Adding to the already-crowded hysteria on the streets of the Gaslamp Quarter, Syfy enlisted Elvis impersonators on stilts and bluefinned showgirls to promote its next Sharknado film (yes, apparently fans on social media begged for another one of those.)

Did you know that two of the investors from ABC's Shark Tank starred in previous Sharknado movies? I wonder if there will be another in the third installment...

While this business is not necessarily geeky, it serves food, and we nerds gotta eat, right? Burger joint Slater's 50/50 tasked "crusaders" to spread the gospel of bacon.

The satirical promotion seemed to put smiles on people's faces, and the bacon mascot (who the business said "does not discriminate" -- hey, have you asked the vegans about that?) happily posed for pictures with the SDPD. If God was watching, he might have gotten hungry.

Speaking of gods, the restaurant got some great celebrity exposure from Arrow's Stephen Amell.

More than 233,000 likes with no paid social promotion? Nice.

3. Get inside Conan's head with VR.

Surprisingly, virtual reality did not have a huge presence on the show floor. However, TBS doubled down on the tech.

In 2015, Conan offered fans exclusive 360-degree video access to the #ConanCon show during SDCC. This year, the TBS booth gave fans the unique and fun opportunity to literally get inside Conan O'Brien's head ... well, at least through the use of a VR headset disguised as a humongous Conan Pop! Vinyl figurehead.

After the 2010 Tonight Show fiasco, Conan went on to amass a large following, most of whom are digitally savvy. The show's producers and Conan himself have been keeping fans engaged through tech innovation and fun merchandise, like these Pop! Vinyl Figures of different kinds of Conans.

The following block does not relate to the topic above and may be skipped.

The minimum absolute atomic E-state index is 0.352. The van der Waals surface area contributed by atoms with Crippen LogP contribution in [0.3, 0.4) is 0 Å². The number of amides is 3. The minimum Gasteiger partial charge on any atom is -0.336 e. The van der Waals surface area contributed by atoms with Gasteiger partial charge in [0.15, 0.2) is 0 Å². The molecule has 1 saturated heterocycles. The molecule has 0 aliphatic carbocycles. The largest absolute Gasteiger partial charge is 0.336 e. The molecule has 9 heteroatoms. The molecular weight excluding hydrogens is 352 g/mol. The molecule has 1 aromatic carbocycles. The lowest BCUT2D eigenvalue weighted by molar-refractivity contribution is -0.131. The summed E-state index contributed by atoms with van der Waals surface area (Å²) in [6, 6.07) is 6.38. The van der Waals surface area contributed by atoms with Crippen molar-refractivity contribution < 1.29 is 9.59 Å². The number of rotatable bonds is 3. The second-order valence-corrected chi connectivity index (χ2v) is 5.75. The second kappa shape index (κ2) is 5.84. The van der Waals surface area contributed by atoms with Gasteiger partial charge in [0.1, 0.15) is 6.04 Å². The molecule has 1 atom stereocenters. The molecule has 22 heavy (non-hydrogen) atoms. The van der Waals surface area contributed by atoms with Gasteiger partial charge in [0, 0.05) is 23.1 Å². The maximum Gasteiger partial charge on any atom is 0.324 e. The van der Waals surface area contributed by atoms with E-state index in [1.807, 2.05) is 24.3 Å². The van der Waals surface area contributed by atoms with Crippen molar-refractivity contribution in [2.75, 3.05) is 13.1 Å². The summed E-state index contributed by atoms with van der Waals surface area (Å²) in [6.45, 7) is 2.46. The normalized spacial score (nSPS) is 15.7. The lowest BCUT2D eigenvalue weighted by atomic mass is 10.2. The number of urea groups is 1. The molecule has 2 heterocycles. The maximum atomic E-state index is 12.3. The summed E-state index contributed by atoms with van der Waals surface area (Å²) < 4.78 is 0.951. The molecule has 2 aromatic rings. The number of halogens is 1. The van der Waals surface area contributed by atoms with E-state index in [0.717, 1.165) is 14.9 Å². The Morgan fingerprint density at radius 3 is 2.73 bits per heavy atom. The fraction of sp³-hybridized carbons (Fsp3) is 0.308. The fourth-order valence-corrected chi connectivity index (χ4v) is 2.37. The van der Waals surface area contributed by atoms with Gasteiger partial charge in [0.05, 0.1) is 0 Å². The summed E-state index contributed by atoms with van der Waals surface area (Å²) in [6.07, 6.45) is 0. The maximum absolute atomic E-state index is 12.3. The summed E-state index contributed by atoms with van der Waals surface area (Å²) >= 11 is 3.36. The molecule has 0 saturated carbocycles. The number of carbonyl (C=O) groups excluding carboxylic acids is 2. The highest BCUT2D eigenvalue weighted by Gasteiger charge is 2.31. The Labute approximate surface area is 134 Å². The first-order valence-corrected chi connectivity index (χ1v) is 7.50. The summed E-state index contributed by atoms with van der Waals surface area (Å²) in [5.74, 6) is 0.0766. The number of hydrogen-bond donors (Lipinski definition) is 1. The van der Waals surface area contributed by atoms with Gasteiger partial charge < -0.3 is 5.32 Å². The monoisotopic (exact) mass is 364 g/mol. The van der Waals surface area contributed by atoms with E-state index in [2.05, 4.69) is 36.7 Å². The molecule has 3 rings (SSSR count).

4. A life-sized Tony Stark for the superfans.

While this isn't so much of a marketing ploy as it is simply just giving die-hard fans what they want, this large replica of everyone's favorite comic book entrepreneur was an exceptionally well-crafted stand-out.

life-sized replica of tony stark, san diego comic con 2016

The MCU version of the Elon Musk-inspired, Downey-portrayed Tony Stark figure from Beast Kingdom was only $12,000, which apparently may have been the SDCC exclusive price, since on this toy site it is listed for $16,200.

Related: 10 Famous Comic Book Entrepreneurs

5. Free ice cream on a hot day.

There is very little that gets people more excited than free ice cream on a hot California day.

The 2015 slapstick slasher film The Final Girls was not only selling tickets to its showing during SDCC; it also gave out free ice cream from its "I Scream" truck right outside the Grand Horton to those who posted about the truck via their social media accounts.

Apparently, you can get us Californians to do just about anything for free cold stuff in the middle of summer (duh, said Caption Obvious.)

There were likely a whole lot more interesting marketing ploys at SDCC that we missed. Tell us about them over on Entrepreneur's Facebook page or my Twitter account.

Rocky Vy

Director of Community

Rocky Vy is the Director of Community for Entrepreneur Media, Inc.